Whenever we see something truly remarkable, how many times do we stop to think about all that had to be done to make it happen? We get so used to things going smoothly that we are completely blindsided when they do not go as planned. I am so guilty of this. When I order packages to my home, they are usually delivered exactly by the agreed-upon date. However, it becomes all I can think about when there is some sort of delay, hiccup, or issue in its delivery. Sports fans are incredibly guilty of this too. More times than not, in pass protection, offensive linemen block the defensive attack and provide the perfect amount of time for the quarterback to throw the ball. However, when they fail or miss an assignment—it is all anyone can talk about. Or perhaps we can all relate to this when it comes to our household appliances. When they begin to operate poorly or even break—we all know how that frustration festers in our minds.
It is easy for us to APPRECIATE the successes, victories, and accomplishments around us, but it is also easy to neglect the reasons for those triumphs. Amazon may get praise for being a great company, but what about the packager or delivery person? The head coach may get all the credit for winning games, but what about the assistant coaches, players, and staff? A host might get all the adoration for such a lovely home, but what about the dishwasher, washing machine, vacuum, and broom? There really is no difference when it comes to ministry. It does not matter how great the ministers or elders are without dedicated and involved deacons, office staff, and members. On top of that, without the wives and families of these ministers and elders, there is no way they can do what they do for the Church. It is because of the unappreciated things in life that the appreciated things get appreciation.
Unappreciated figures appear throughout the Scriptures of God’s Word. Where would Jesus be without John the Baptist paving the way for His ministry? Where would the apostles be in the book of Acts without the seven men put in charge of service in Acts 6? Without his unsung companions (Timothy, Titus, Tychicus, Luke, Silas, Phoebe, Barnabas, Aquila, and Priscilla), where would Paul be? But perhaps the greatest question is, where would any of them be without the Holy Spirit? When we think about unappreciated parts of our faith, I believe the Holy Spirit must be at the top of that list. The Holy Spirit is the most unappreciated aspect of our walk with God.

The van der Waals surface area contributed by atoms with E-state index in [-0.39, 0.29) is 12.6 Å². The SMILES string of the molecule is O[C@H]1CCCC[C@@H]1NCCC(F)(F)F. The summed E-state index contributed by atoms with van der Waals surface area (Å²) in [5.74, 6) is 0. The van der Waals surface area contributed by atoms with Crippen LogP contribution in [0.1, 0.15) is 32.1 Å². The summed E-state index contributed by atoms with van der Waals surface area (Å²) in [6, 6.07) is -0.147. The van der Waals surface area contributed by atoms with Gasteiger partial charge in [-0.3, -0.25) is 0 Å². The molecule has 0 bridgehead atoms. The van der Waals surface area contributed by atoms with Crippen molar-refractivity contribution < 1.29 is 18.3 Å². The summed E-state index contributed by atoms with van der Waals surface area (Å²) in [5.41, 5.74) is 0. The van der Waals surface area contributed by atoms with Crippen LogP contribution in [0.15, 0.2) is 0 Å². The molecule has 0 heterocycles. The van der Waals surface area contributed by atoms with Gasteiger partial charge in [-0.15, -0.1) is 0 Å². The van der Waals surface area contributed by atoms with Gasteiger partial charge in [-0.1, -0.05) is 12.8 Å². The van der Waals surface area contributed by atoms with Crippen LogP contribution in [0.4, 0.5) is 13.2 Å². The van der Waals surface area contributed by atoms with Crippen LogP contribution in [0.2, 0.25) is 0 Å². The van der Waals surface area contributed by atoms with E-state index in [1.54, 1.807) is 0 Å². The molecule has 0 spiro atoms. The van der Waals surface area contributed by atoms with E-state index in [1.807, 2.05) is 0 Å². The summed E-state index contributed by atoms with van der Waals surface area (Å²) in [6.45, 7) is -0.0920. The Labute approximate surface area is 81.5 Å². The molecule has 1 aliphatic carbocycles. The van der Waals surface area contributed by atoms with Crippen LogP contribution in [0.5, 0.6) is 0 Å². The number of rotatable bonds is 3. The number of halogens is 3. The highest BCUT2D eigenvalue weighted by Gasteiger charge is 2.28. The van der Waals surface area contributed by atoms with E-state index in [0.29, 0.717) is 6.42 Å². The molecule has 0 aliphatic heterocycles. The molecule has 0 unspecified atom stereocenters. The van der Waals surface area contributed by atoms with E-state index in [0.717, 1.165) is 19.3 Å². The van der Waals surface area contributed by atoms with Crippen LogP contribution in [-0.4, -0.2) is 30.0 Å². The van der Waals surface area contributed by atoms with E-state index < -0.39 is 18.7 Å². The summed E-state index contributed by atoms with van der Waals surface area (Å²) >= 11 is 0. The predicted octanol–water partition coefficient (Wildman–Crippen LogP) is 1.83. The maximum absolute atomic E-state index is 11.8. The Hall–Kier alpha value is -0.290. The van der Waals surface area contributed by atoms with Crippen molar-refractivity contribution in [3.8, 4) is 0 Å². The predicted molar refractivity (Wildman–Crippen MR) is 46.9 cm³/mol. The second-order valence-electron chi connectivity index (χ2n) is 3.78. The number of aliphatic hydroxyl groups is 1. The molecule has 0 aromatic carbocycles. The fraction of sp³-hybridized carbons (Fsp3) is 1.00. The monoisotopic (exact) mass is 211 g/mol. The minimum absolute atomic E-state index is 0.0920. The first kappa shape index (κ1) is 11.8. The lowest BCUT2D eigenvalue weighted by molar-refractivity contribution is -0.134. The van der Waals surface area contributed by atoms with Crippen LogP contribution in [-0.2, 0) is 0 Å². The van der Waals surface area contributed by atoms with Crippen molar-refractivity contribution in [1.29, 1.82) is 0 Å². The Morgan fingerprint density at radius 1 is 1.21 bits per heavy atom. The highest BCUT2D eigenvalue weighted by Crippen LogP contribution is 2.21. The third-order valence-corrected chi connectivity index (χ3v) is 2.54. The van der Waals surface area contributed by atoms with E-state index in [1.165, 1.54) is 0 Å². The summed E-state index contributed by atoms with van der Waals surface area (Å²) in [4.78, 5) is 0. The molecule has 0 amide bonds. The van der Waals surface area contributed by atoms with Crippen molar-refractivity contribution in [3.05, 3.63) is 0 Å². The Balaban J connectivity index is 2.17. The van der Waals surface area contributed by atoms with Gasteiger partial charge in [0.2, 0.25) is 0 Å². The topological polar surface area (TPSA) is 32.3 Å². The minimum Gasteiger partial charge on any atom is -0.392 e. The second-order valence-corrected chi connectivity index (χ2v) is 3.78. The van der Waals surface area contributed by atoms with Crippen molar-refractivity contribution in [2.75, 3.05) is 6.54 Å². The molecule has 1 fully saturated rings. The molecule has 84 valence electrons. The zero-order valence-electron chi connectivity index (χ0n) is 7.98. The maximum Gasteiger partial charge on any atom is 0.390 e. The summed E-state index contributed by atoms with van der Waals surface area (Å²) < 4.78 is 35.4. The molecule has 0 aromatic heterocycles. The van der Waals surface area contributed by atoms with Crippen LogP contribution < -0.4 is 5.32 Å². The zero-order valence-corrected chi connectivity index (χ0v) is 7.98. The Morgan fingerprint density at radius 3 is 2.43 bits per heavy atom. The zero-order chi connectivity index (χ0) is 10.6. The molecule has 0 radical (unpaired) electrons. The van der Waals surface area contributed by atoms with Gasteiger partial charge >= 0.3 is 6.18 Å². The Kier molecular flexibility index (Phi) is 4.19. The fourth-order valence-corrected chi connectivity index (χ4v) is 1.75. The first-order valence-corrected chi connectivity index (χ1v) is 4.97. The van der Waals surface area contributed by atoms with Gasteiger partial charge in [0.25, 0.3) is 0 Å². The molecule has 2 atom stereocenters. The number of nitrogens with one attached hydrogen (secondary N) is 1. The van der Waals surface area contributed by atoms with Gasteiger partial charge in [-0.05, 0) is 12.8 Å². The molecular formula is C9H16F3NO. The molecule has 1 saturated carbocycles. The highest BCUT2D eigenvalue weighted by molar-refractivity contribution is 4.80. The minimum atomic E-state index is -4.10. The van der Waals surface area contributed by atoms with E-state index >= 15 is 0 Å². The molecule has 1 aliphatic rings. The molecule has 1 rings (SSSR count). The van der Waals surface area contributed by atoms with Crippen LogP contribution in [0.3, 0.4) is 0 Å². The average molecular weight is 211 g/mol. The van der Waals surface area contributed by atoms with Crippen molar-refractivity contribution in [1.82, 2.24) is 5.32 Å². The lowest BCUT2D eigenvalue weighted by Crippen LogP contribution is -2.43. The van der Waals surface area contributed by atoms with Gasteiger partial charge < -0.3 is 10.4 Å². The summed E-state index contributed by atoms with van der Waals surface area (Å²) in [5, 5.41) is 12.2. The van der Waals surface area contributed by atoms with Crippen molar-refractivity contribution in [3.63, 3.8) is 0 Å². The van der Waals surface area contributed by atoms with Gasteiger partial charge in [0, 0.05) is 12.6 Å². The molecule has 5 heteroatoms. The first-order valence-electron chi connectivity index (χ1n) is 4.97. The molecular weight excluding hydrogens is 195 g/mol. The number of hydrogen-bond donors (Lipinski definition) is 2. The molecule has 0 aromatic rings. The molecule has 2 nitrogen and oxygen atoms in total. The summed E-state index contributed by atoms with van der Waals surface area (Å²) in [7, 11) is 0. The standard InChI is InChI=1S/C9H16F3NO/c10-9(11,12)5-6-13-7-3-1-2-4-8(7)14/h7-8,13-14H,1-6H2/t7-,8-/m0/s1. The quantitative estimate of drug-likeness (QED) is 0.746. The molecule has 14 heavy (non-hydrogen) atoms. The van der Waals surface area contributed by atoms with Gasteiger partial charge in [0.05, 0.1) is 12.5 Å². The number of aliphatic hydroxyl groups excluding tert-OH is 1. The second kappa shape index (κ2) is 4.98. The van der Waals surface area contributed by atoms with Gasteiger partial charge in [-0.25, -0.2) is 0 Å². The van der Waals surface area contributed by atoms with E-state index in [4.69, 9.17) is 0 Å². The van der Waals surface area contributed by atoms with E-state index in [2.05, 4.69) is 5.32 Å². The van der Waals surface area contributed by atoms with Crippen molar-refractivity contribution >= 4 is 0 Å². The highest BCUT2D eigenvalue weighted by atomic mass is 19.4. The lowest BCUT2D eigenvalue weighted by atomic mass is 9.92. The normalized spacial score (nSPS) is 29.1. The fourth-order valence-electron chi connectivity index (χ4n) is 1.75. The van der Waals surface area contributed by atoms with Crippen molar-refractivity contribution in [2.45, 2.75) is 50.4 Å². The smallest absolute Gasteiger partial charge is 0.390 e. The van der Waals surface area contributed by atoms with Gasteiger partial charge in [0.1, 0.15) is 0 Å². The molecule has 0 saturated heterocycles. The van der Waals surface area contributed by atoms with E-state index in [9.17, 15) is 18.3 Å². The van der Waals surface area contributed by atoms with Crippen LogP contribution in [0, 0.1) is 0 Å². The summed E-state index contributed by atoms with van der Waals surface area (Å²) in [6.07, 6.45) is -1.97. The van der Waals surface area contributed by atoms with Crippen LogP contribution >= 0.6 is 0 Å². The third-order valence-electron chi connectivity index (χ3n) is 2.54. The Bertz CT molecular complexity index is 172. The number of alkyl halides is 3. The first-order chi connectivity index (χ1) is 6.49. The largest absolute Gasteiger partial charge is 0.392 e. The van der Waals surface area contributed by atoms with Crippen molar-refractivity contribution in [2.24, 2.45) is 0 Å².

When it comes to God the Father, we could not be more thrilled. When it comes to God the Son, we could not be more on board. But when it comes to God the Spirit, we are not really sure how to feel or what to do with Him. The Holy Spirit is often pushed to the side because we cannot fully comprehend Him. We know that the unpardonable sin is to blaspheme the Holy Spirit (Matthew 12:31). We also know that the Holy Spirit does not work in the same manner that He did in the New Testament (1 Corinthians 13:9-10). Because of these two facts, we often decide to sweep Him under the rug and hope no one mentions or brings Him up. In all honesty, He should be appreciated and loved every bit as much as the other two Members of the Godhead.
How many of us fully comprehend the work and power of God the Father? Solomon said in Ecclesiastes 8:17 that it is not possible. How many of us can fully discern the blood of Jesus and the gift of salvation through God the Son? Paul explains how impossible it is in Philippians 2:6-8. Even though we cannot fully grasp God the Father and God the Son’s impact on our lives, that does not stop us from praising and worshipping their greatness. On the contrary, this ineptitude often drives us to pour out even more adoration and gratitude for Them. Why is this not so for God the Spirit?
The Holy Spirit pre-exists time and is an eternal being like the Father and the Son (Genesis 1:2). The Holy Spirit inspired the authors to write the Scriptures that we cling to (2 Peter 1:20-21). The Holy Spirit empowered Jesus and the Apostles to perform miracles (Matthew 12:28; Acts 10:38; Acts 1:8). The Holy Spirit comforts and helps us in our walk with God (John 14:16-17). The Holy Spirit convicts the world of sin, of righteousness, and of judgment (John 16:7-11). The Holy Spirit speaks on our behalf in prayer (Romans 8:26). The Holy Spirit is the seal of a Christian (Ephesians 1:13). The Holy Spirit dwells in the Christian in a personal non-miraculous way (1 Corinthians 3:16, 6:19; 2 Timothy 1:14; Romans 8:11). The Holy Spirit gives us the Fruit Christians should bear in their lives (Galatians 5:22-23).
According to Acts 2:38, when we repent and are baptized in the name of Jesus Christ, we receive the forgiveness of our sins. Many of us hold that verse near and dear to our hearts. But if we forget that the same verse also promises us the gift of the Holy Spirit, we are guilty of leaving this gift unappreciated. If we hold to the belief that we do not have the Holy Spirit today, then we are unknowingly disqualifying ourselves from a home in Heaven. “But you are not in the flesh but in the Spirit, if indeed the Spirit of God dwells in you. Now if anyone does not have the Spirit of Christ, He is not His.” Romans 8:9. I pray that we start appreciating one of God’s greatest gifts to His children—His Spirit. Without the Holy Spirit, where would we be?
-Ben Hogan, Minister of Evangelism